A candid memoir of denial, stolen identities, betrayal, faking it, and coming out.
Do you know me?, the email began, sparking tremors of fear that turned into a full quake of panic when William Dameron discovered that his selfie had been stolen by strangers. On social
networks and dating sites, his image and identity—a forty-year-old straight white male—had been used to hook countless women into believing in lies of love and romance. Was it all an ironic cosmic
joke? Almost a decade prior, William himself had been living a lie that had lasted for more than twenty years. His secret? He was a gay man, a fact he hid from his wife and two daughters for almost
as long as he had hidden it from himself.
In this emotional and unflinchingly honest memoir of coming out of the closet late in life, owning up to the past, and facing the future, William Dameron confronts steroid addiction, the shame and
homophobia of his childhood, the sledgehammer of secrets that slowly tore his marriage apart, and his love for a gay father of three that would once again challenge the boundaries of trust. At the
true heart of The Lie is a universal story about turning self-doubt into self-acceptance and about pain, anger, and the long journey of both seeking and giving forgiveness.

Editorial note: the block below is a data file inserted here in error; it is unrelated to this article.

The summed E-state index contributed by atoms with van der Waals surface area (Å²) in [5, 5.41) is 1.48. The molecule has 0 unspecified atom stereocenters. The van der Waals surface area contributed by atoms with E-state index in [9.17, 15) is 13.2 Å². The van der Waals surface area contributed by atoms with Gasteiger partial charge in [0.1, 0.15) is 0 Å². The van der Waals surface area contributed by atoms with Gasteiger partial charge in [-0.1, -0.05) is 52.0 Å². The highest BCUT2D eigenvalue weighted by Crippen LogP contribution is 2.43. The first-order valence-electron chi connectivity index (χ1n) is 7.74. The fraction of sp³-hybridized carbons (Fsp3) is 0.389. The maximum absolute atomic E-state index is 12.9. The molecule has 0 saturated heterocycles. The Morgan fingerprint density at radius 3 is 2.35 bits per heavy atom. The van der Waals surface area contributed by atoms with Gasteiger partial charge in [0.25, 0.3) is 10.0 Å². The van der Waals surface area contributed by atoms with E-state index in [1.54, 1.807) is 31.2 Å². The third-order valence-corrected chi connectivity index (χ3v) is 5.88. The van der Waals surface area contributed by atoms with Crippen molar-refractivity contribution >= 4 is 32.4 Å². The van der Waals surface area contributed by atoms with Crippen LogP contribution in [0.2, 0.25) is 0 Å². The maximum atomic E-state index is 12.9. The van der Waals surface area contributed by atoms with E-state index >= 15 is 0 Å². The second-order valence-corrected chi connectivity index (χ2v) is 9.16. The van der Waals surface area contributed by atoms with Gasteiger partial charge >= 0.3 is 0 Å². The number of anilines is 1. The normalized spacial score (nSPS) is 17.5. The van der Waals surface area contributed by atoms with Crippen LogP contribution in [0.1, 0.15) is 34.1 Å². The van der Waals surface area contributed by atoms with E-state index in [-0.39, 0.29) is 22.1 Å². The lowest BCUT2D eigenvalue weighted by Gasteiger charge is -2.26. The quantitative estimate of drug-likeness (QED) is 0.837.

In his first memoir, William Dameron shares a little-understood experience in queer life: that of the closeted parent. Writing with uncommon grace and compassion, Dameron does more than describe the burdens of carrying “the lie”; he shows us how to live honestly and what it means to be human. This book is a beautiful and necessary read. —Alysia Abbott, author of Fairyland: A Memoir of My Father
William Dameron’s memoir is an unflinchingly honest and brave work that explores the secrets and lies of his lifetime as a married, closeted Southern man. But like all good books, it’s really about so much more. I dare anyone who reads it to not think of their own struggles to admit who we truly are at heart. In a way, The Lie is a coming-of-age story that reminds us it’s never too late to become our true selves. —Ann Hood, New York Times bestselling author of The Book That Matters Most: A Novel
At once brutal and beautiful, William Dameron’s memoir unearths layers of secrets and decades of deception in startling, vivid prose. The Lie could not be more honest. —Augusten Burroughs, New York Times bestselling author of Running with Scissors
Honest, wise, lyrical, funny—if memoirs (or love stories) come better than this one, I haven’t read them. —Andrew Tobias, New York Times bestselling author of The Best Little Boy in the World
What does it mean to live in the closet? We use the term almost unthinkingly, forgetting what a dark and sealed-off place it really is. In The Lie, William Dameron digs deep to explore a life shrouded in shame and secrets. In vivid, clear prose, he bravely and candidly shares his story. I found myself rooting for him to save himself, while also understanding the impact this salvation would have on his wife and daughters. This memoir overflows with insights into the nature of marriage, family, and desire. In the end, it’s a story of how to live responsibly, love truly, and find a place in your heart for forgiveness. —K. M. Soehnlein, Lambda Literary Award–winning author of The World of Normal Boys